Cleantech IPOs sweat but private equity could come up trumps
The cleantech business must be worrying what the news of Haitong Securities pulling its USD1.7 billion Hong Kong initial public offering (IPO) on the grounds of poor market conditions, will do to their prospects.
Guodian Technology and Environment Group, a maker of wind equipment, will price its IPO on Wednesday, expecting to aim to raise about USD643 million. Later this week windfarm developer Beijing Jingneng Clean Energy is expected to price its IPO at around USD300 million.
Both companies are facing stock markets that are scaring off the experts (Haitong is one of China's largest brokerages). Indeed Asia's IPO record for the past year has been fairly dismal. Data from Thomson Reuters shows its value halved from a year before, to USD72.4 billion.
And the markets must be jittery since the Haitong deal was backed by what Hong Kong uniquely know as cornerstone investors. These investors, big institutions or Asian tycoons (Li Ka Shing made a lot of money this way), gets shares before asset managers get a look in. It generally boosts interest in the IPO. They very rarely pull IPOs and this one was backed by global private equity firm Warburg Pincus.
As bad as that sounds, it gets worse since the cleantech sector is even under-performing the cross-board indices. The Thomson Reuters Asia Pacific Renewable Energy Index dropped 50 percent this year while the new China CleanTech Index has similarly seen a 43.2 percent fall over twelve months, dominated by the solar sector.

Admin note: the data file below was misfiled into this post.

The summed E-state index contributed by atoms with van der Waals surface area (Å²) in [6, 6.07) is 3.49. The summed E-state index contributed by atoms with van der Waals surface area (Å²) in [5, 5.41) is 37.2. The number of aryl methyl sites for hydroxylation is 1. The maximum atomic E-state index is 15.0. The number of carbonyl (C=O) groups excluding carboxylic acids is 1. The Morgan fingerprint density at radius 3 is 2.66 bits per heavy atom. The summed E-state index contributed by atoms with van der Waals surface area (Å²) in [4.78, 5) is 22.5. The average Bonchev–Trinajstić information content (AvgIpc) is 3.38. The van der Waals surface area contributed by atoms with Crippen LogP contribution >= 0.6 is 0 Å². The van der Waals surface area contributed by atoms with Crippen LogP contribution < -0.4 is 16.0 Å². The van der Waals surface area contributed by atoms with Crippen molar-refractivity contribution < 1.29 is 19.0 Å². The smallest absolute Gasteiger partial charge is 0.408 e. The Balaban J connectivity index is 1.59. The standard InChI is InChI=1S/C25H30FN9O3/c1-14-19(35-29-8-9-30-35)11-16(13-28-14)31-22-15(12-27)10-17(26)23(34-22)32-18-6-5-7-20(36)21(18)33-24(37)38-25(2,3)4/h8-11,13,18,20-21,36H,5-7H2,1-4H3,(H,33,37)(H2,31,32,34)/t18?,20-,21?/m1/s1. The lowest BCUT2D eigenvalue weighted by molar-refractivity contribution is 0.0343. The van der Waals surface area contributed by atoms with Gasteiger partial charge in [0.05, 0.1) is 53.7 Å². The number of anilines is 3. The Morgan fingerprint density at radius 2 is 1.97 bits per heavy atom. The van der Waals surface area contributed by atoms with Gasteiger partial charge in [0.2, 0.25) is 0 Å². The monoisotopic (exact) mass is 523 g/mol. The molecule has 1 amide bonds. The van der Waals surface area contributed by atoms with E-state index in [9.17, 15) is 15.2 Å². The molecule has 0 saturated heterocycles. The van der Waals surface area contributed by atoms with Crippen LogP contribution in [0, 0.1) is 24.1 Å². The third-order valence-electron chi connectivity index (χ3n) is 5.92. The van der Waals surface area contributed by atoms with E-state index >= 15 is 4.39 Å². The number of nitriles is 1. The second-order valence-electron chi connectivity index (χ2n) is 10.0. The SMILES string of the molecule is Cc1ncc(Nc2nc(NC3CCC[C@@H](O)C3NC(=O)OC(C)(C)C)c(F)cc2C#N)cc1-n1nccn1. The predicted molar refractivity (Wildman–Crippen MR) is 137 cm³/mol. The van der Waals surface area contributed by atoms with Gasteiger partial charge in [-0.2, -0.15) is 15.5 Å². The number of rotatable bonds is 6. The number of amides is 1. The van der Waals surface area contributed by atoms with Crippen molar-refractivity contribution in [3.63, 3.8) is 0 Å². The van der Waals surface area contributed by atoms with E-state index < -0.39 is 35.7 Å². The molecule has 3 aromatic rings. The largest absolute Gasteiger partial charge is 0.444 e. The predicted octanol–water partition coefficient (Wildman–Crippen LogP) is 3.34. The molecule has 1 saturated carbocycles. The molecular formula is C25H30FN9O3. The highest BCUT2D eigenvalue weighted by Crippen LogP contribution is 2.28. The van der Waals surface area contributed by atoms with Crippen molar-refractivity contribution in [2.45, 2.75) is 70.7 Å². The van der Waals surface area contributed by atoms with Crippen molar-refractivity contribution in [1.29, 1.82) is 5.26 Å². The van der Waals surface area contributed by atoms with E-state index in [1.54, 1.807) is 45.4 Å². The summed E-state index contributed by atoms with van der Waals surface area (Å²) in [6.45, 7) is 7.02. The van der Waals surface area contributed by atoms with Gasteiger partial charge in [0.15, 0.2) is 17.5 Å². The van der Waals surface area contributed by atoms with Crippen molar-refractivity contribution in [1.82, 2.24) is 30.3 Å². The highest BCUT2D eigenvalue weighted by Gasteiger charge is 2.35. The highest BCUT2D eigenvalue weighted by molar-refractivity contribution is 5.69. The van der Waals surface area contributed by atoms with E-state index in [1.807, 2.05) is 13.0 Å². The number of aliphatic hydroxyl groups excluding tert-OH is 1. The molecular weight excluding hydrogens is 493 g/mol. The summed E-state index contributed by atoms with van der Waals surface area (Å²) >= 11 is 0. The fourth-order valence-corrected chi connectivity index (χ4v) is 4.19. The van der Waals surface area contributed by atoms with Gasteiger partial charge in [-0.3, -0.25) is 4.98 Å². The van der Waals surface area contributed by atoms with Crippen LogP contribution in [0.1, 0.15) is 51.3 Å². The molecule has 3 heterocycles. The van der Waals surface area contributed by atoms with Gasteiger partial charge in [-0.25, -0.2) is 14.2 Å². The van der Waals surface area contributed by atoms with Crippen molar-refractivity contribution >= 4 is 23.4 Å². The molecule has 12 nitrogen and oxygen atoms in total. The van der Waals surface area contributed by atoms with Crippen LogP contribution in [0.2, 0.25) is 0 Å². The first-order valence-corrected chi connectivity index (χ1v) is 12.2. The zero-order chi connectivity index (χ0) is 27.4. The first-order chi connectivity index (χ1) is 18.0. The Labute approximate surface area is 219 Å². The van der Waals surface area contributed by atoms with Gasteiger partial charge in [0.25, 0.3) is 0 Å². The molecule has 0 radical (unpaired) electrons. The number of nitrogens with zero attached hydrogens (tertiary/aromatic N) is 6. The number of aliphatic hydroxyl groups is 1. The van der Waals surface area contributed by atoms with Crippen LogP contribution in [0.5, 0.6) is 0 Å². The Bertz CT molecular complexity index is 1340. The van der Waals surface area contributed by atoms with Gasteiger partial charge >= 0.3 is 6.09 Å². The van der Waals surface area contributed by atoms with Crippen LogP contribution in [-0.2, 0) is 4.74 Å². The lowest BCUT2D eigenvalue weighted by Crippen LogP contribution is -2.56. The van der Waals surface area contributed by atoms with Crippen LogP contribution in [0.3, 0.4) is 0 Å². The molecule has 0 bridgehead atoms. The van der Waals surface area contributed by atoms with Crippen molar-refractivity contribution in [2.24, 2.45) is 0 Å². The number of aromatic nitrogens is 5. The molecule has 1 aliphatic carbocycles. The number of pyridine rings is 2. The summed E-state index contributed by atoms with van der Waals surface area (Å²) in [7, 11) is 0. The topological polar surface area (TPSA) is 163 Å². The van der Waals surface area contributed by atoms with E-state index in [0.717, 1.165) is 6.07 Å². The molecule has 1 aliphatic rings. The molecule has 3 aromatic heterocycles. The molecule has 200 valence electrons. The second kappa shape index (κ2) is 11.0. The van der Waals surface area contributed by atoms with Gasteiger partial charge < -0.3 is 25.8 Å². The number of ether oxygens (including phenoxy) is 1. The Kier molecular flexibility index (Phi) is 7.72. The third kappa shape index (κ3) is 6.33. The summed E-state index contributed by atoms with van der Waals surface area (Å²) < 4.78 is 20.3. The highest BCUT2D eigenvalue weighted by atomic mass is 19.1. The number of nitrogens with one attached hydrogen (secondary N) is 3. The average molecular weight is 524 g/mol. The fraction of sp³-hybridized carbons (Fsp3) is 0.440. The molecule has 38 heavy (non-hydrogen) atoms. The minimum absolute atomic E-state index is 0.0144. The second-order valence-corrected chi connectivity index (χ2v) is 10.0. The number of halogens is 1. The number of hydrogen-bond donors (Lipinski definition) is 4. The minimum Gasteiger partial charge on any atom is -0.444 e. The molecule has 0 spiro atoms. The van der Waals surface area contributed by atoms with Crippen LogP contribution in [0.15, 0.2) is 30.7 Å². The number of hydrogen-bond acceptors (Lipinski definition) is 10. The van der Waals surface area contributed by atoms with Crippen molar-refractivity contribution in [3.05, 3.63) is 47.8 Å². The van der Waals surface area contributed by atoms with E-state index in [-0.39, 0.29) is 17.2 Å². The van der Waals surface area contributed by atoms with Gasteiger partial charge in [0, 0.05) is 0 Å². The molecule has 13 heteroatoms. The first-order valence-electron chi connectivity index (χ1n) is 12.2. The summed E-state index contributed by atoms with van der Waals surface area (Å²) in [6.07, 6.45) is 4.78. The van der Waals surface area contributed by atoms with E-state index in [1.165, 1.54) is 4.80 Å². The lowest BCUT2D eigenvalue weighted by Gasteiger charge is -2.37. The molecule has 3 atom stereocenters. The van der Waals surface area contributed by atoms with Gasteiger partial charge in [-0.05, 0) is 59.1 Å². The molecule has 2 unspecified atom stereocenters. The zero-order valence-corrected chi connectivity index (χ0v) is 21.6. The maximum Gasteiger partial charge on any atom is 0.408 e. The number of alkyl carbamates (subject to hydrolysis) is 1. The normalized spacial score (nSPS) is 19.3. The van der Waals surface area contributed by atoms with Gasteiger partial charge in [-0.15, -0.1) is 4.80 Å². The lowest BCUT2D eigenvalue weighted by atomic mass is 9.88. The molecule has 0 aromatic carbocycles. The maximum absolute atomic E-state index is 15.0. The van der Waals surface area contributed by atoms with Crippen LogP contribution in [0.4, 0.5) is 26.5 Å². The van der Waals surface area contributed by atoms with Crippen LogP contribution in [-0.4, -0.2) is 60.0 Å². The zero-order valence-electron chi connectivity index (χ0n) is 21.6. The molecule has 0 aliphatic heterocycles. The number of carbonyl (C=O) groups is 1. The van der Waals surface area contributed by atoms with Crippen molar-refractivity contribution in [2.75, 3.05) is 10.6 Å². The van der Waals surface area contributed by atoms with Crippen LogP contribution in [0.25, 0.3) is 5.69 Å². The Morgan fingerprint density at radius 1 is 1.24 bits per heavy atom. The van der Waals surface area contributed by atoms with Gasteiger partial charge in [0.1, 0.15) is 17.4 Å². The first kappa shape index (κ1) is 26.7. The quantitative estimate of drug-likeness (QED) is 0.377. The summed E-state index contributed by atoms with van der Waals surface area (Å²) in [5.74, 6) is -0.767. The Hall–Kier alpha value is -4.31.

As if to underline how dire things now are, a report in the Chinese newspaper Guangzhou Daily and as cited by Digitimes is claiming that up to half of China’s PV manufacturing firms have ceased production, blaming demand slumps and price drops. But one should also view the obscure report through the prism of the on-going trade dispute with the US.
The fact is, however, that there are encouraging developments for the cleantech sector and the IPO market with intrepid long-term investors seeing opportunities. Companies coming to market in Hong Kong have been offering better value than other Asian counterparts. The forward price-to-earnings ratio for companies listed on the Hang Seng Index are below other Asian markets, hovering under 10.
Another development is the increasing role of the private equity sector. Just as Warburg Pincus supported Haitong's abortive attempt, other PE firms have been viewing IPOs as a new investment stream.
As far back as September it had become apparent that private equity companies were sniffing around Chinese IPOs. Reuters has been highlighting deals by Bain Capital, Blackstone, Kohlberg Kravis Roberts (KKR) and Permira in pre-IPO financing, providing capital to fast growing companies prior to IPO.
Now they're looking elsewhere. KKR, MBK Partners and others had committed some USD550 million as cornerstone investors to six IPOs in Hong Kong, although the Haitong deal will affect this. And this includes the latest cleantech offerings of Guodian and Beijing Jingneng Clean Energy.
According to a report from IFR Markets, there are five cornerstone investors in Guodian's float, including SAIF Partners and China High Speed Transmission Equipment Group. Other investors include State Grid Corp of China, China Datang Corp Renewable Power Co Ltd and China Huadian Corp.